Small salt reduction could save thousands of lives

UK Health experts say that thousands of deaths could be prevented every year if consumers were more aware of exactly how much salt is in the food they are eating in comparison against their daily recommended limits.

British health professionals voiced their concerns about the UK’s ignorance to the dangers of too much salt after the publication of a damning U.S.-based study that linked the high salt content in processed foods to the obesity crisis in America.

British GP Ian Campbell, medical director of charity Weight Concern, said: “The same problems exist in the UK, with heart disease a well-recognised consequence of excessive salt. Greater awareness of the harm salt can do might help people choose to reduce their intake. Processed food is high in fat, sugar and salt. Food manufacturers have significantly reduced salt content, but it’s still too high. The average person has no idea of the quantities of salt in their diet – simply because they’re not adding it, the manufacturers are. People need to be aware the food we eat does affect our health directly. If you don’t know what’s in the food you are about to eat, ask.”

High levels of salt in a person’s diet can raise your blood pressure and hypertension (high blood pressure) means you are at an increased risk of health problems such as heart disease and stroke. Doctors are adamant that if consumers paid more attention to food labels, an incredible 25,000 lives could be saved each year.

Unfortunately though, many Brits are still unaware of theirs or their children’s daily recommended maximum intake, or even any rough idea of how much salt they are currently taking in.

According to health officials, if the average salt intake was reduced by merely a single gram, this could save 6,000 lives and £1.5billion annually. If the average consumption however dropped by four grams, approximately 25,000 deaths could be averted each year. British Heart Foundation statistics say that on average, men consume around 9.7g of salt a day and women fare a little better and average 7.7g – but still way above the recommended limit.

Dr. Campbell added: “Salt is a big problem in the UK too. It’s a silent killer. Over time consuming too much of it increases the risk of high blood pressure, which can lead to heart attacks and strokes. About 80 per cent of our salt intake comes from processed foods, so it can be difficult to avoid. Many people are unaware of where salt is hidden, such as bread, soups, ready meals, even breakfast cereals and mayonnaise. The Government approach has been to encourage food manufacturers to modify the amount of salt in their products. There has been a reduction but it is taking too long. The Food Standards Agency should consider setting mandatory maximum levels for salt.”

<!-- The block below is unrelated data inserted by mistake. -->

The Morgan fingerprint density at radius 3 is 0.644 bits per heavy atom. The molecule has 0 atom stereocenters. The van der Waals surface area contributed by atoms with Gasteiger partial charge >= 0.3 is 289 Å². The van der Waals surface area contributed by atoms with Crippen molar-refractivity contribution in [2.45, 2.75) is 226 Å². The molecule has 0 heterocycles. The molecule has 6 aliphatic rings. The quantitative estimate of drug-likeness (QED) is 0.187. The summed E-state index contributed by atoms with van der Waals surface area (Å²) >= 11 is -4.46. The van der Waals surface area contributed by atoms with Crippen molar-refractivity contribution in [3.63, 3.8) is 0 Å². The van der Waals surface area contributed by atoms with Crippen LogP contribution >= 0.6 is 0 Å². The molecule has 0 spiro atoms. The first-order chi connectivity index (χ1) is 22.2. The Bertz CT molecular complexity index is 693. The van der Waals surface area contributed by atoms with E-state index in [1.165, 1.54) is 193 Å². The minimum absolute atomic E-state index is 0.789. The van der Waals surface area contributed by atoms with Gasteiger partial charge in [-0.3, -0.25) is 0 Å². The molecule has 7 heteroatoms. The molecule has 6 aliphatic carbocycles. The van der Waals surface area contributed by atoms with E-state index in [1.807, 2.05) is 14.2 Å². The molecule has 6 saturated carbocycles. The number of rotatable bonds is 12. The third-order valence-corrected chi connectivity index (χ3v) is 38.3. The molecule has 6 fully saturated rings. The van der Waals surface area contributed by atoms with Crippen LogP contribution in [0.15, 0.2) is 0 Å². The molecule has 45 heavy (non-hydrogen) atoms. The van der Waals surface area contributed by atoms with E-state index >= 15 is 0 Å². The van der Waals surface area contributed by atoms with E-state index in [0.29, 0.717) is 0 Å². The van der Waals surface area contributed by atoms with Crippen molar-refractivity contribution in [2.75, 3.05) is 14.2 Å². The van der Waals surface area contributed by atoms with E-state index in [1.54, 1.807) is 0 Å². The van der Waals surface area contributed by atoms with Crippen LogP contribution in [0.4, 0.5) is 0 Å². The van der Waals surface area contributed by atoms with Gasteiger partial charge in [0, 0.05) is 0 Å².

The recommended daily salt intake for adults has been 6g for many years, (around one full teaspoon), although the World Health Organization have spoken many times in recent years stating that at the very most, 5g should be the maximum intake each day.  However, current NHS guidance still sets the current daily limits to:

. 1 to 3 years: 2g salt a day (0.8g sodium).

. 4 to 6 years: 3g salt a day (1.2g sodium).

. 7 to 10 years: 5g salt a day (2g sodium).

. 11 years and over: 6g salt a day (2.4g sodium).

One of the biggest factors why people suffer with heart disease or stroke is because of high cholesterol. Salt itself does not contribute to high cholesterol levels, but consuming too much salt can cause high blood pressure that in turn is attributed to heart disease and stroke. Therefore, it is worth paying attention to the salt levels in your food.

To maintain healthy cholesterol levels you can also make other positive lifestyle changes to reduce risk factors, including: quitting smoking, lose weight if you are overweight, and limit the fat in your diet. All these will benefit blood pressure as well as cholesterol. Medication such as statins may be required if dietary alterations alone are not enough to have an effect, and for suitable patients they are obtainable from Medical Specialists Pharmacy at low prices. For more information about Crestor (rosuvastatin), Lipitor (atorvastatin), and Generic Atorvastatin, visit the Health and Lifestyle area of the Medical Specialists website.

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